First reactions to the NSERC cuts

On the heels of the cheery press releases of the presidents of NSERC and CIHR regarding the 2012 federal budget, announcements about the fate of various programs are now coming out. They all start with, As part of the Government of Canada’s efforts to return to balanced budgets, NSERC’s …  Program will not be accepting new applications.” These –less cheery– measures illustrate the true impact of the budget decisions on the Tri-council. They could explain the silence of SSHRC’s president on their implications for his council, which is somewhat appreciated. The jubilant media releases from various university administrators are not. But their constituents are starting to show signs of  life. Last week, I was forwarded the following letter, which is being signed by the leaders of various research facilities and labs. We are told that the “letter will also be sent to appropriate members of government and members of parliament.” It wouldn’t hurt if it also lands on the desks of Canada’s university presidents and VP-Rs.

Here are some excerpts from the (draft) letter, which also comes with an appendix that points to the various research projects affected by the cancellation of the Major Resources Support (MRS) program. Even more projects will be touched by the cancellation of the Research Tools and Instrument (RTI) program. As I said before, it seems that the NSERC leadership is trying its best to soften the blow, hoping that the Canadian Foundation for Innovation (CFI) will pick up the tab, at least for the experimental facilities. Still, letters and petitions such as this one can only help. After all, people in positions of power need to know the impact of their decision-making, even when negative. They need to want to know about the dreams, aspirations and priorities of their constituents, and not simply hear the unwarranted cheerleading of those who can’t do otherwise. (See also the illuminating comment of John Stockie below).

Here is the final version of the letter and the signatories.

April 26, 2012

Re: NSERC MRS and RTI programs

To: Dr. Suzanne Fortier and the members of NSERC Council

…  We are writing to express our deep concern over the elimination of the Major Resources Support (MRS) and Research Tools and Instrument (RTI) programs of the Natural Sciences and Engineering Research Council (NSERC). The cutting of these programs will have drastic and potentially irreversible effects on fundamental science and engineering research across Canada.

Quoting from NSERC itself, “the objective of the MRS program is to facilitate the effective access by Canadian academic researchers to major and unique national or international (based in Canada) experimental or thematic research resources by financially assisting these resources to remain in a state of readiness for researchers to use.”

Quoting from NSERC itself, “Research Tools and Instruments (RTI) grants foster and enhance the discovery, innovation and training capability of university researchers in the natural sciences and engineering by supporting the purchase of research equipment and installations.”

These are programs so essential to research in Canada that, prior to hearing of their termination, to think they would even be considered for elimination was inconceivable. The federal government, through cuts to NSERC, has now slashed these programs. Along with NSERC’s Discovery Grant, the RTI and the MRS programs are those which support fundamental research. The loss of the RTI and MRS programs means there are now no NSERC funding streams dedicated to the purchase of scientific equipment or to operate nationally and internationally unique resources. The loss of the MRS program in particular means that millions of dollars of equipment purchased through taxpayers’ money is as the risk of sitting idle and gathering dust due to a lack of operating funds. A list of projects funded through the MRS program in 2010-2011 is provided as an appendix to this letter.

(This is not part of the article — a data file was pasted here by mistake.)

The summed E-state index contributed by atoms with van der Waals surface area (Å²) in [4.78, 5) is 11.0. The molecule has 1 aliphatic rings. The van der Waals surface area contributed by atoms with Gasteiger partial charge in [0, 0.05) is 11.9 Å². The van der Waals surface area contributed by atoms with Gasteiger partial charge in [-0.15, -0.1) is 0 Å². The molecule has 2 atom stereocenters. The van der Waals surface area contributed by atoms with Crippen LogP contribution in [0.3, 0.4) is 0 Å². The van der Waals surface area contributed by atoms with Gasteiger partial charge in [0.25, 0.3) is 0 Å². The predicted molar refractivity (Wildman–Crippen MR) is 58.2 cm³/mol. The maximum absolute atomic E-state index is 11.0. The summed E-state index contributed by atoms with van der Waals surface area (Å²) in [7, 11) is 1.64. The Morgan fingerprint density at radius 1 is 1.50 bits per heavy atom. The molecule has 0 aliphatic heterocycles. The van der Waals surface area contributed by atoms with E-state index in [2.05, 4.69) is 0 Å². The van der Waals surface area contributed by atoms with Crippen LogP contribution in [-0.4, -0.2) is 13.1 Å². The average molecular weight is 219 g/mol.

NSERC suggests that the Canada Foundation for Innovation (CFI) may pick up the slack in these two areas. However, the reality is that CFI is a different organization with different objectives. CFI programs do not compensate for the loss of two core programs at NSERC.

Similarly, investments by the government in industrial and/or targeted research programs at NSERC do not compensate for the loss of the two core programs which enable fundamental research. Action must be taken to reinstate the core RTI and MRS programs at NSERC. The loss of these programs is nothing short of a disaster for science in Canada.

This letter will also be sent to appropriate members of government and members of parliament.


Appendix: List of MRS-funded projects (2010-2011).


  • Fields Institute for Research in Mathematical Sciences (Ontario)
  • Laboratory for the analysis of natural and synthetic environmental toxicants (Ontario)
  • National ultrahigh-field NMR facility for solids (Ontario)
  • Hatch lab: isotope and noble gas geochemistry for earth and environmental sciences (Ontario)
  • IsoTrace AMS facility (Ontario)
  • Canadian Phycological Culture Centre: a facility supporting research on algae and cyanobacteria (Ontario)
  • Polar Environment Atmospheric Research Laboratory (PEARL) (Ontario)
  • Canadian resource center for zebrafish genetics (Ontario)
  • A neuroendocrinology assay laboratory at the University of Western Ontario (Ontario)
  • Canadian centre for DNA barcoding (Ontario)
  • Portable Observatories for Lithospheric Analysis and Research Investigating (POLARIS) (Ontario)
  • Canadian Institute for Theoretical Astrophysics/Institut Canadian d’astrophysique theorique (Ontario)
  • Brockhouse institute for materials research (Ontario)
  • St. John’s centrifuge modelling facility (Ontario)


  • Canadian participation in the integrated ocean drilling program (Quebec)
  • The canadian research icebreaker Amundsen: a national resource with an international mandate (Quebec)
  • Canadian participation in the international continental drilling program (Quebec)
  • Quebec/Eastern Canada high field NMR facility (Quebec)
  • Félix d’Hérelle reference center for bacterial viruses (Quebec)
  • CRM’s major 5-year plan: Investing in people and intellectual capacities, supporting cutting edge mathematical research, exceptional new opportunities, partnerships and synergies (Quebec)